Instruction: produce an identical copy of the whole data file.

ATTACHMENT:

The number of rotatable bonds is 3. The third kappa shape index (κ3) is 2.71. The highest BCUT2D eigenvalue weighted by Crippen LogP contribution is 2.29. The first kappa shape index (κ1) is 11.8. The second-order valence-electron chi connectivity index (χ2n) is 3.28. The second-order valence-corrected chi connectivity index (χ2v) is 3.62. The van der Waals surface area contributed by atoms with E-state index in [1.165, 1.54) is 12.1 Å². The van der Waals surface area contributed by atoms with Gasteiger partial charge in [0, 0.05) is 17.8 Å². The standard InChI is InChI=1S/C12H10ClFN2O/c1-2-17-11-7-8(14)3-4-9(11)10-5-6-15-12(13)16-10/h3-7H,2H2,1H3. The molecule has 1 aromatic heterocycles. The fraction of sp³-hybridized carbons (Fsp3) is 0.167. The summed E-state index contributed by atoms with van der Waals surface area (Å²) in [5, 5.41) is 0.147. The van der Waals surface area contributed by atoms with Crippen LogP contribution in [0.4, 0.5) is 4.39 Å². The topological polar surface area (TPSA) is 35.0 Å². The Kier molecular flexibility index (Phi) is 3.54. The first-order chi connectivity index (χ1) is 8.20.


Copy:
The number of rotatable bonds is 3. The third kappa shape index (κ3) is 2.71. The highest BCUT2D eigenvalue weighted by Crippen LogP contribution is 2.29. The first kappa shape index (κ1) is 11.8. The second-order valence-electron chi connectivity index (χ2n) is 3.28. The second-order valence-corrected chi connectivity index (χ2v) is 3.62. The van der Waals surface area contributed by atoms with E-state index in [1.165, 1.54) is 12.1 Å². The van der Waals surface area contributed by atoms with Gasteiger partial charge in [0, 0.05) is 17.8 Å². The standard InChI is InChI=1S/C12H10ClFN2O/c1-2-17-11-7-8(14)3-4-9(11)10-5-6-15-12(13)16-10/h3-7H,2H2,1H3. The molecule has 1 aromatic heterocycles. The fraction of sp³-hybridized carbons (Fsp3) is 0.167. The summed E-state index contributed by atoms with van der Waals surface area (Å²) in [5, 5.41) is 0.147. The van der Waals surface area contributed by atoms with Crippen LogP contribution in [0.4, 0.5) is 4.39 Å². The topological polar surface area (TPSA) is 35.0 Å². The Kier molecular flexibility index (Phi) is 3.54. The first-order chi connectivity index (χ1) is 8.20.